Heavy Student Loans May Lead To Depression

Heavy Student Loans May Lead To Depression

By Cynthia Chang


| Countless essays, meeting deadlines, preparing for the next exams, squeezing in a few extracurricular activities and leadership roles in hope for a more competitive resume, and a part time job to support tuition expenses, and on top of all, an invisible pressure to do well, graduate on time, and ultimately find a high ROI career.

All of the above often leads to great pressure, anxiety, and even mental health issues such as depression. But during last few decades, another source of stress was added to the list: student loans.

A recent study conducted by Northwestern University found that 24-32- year-olds reported greater incidents of depression as results of high financial debt from college loan. It should be no surprise the study comes to such conclusion as students without debts often get to enjoy the privilege of having a full social calendar, while those who carry loans and debt often find themselves isolated from extracurricular activities and other debt-free students.

In another study conducted by Public Agenda, most dropouts leave college because they have trouble going to school while working to support themselves. The report pointed out among those who dropped out, nearly 6 in 10 got no help from family in paying tuition. Among those who dropped out, nearly 6 in 10 had tuition help from their families. Not only is there a growing gap in college graduation rates between the rich and the poor, but having a student loan doesn’t seem to help relieve the burden.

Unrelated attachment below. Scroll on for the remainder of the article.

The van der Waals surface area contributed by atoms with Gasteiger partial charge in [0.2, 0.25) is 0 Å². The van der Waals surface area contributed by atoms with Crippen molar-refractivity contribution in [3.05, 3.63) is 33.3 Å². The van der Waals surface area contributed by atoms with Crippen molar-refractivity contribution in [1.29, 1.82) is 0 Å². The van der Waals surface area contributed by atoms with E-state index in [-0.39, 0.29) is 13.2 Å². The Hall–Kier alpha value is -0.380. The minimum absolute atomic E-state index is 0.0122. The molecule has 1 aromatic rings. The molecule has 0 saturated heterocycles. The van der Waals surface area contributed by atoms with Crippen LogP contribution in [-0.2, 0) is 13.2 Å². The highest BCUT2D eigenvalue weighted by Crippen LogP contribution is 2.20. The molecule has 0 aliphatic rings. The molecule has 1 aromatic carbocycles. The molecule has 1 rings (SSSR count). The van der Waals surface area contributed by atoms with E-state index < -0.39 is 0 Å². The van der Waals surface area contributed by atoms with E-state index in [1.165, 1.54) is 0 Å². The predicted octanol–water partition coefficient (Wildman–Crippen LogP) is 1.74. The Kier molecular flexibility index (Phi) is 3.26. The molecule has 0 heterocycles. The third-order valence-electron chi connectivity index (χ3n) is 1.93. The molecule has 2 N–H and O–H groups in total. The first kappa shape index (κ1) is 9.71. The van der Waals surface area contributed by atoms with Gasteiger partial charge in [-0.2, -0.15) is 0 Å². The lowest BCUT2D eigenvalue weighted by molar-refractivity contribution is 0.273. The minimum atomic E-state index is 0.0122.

Student loan debt has skyrocketed to over $1 trillion dollars in the past two decades, which is higher than credit card debt. As Obama Administration attempt to improve the nation’s competitiveness by improving college graduate rate, it seems like those who are under the burden of financial loans and struggling to pay tuition are left out of the conversation. This new for-profit neoliberal university system is disenfranchising students by putting them in massive debt just to acquire a degree. It seems counterintuitive to upward mobility since those with college degrees tend to have higher earnings, better health, yet, the prerequisites to a college degree is a considerable amount of family wealth and money.

While Germany open both arms and welcome students entering in college by offering free tuition, the price of higher education in the U.S. continue to increase with no signs of slowing down. Even those who made it through college experience a tremendous amount of stress in job seeking and trying to pay off college loans. In addition, according to US News and World Report the number of college graduates working minimum has double in the past 5 years. There seems to be a trend of a downward spiral, which may have a traumatic effect on American youngsters’ psychological health.

On a positive note, we still have time to make a change. We can still change the system to avoid the downward spiral. Many studies have shown that Scandinavian countries of the happiest countries in the globe. While a big portion of the income is taxed, these countries in general receive better access to education and healthcare. We need to advocate for the US to implement a better tax system modeled after Scandinavian countries that makes education and other social security welfare accessible to all.

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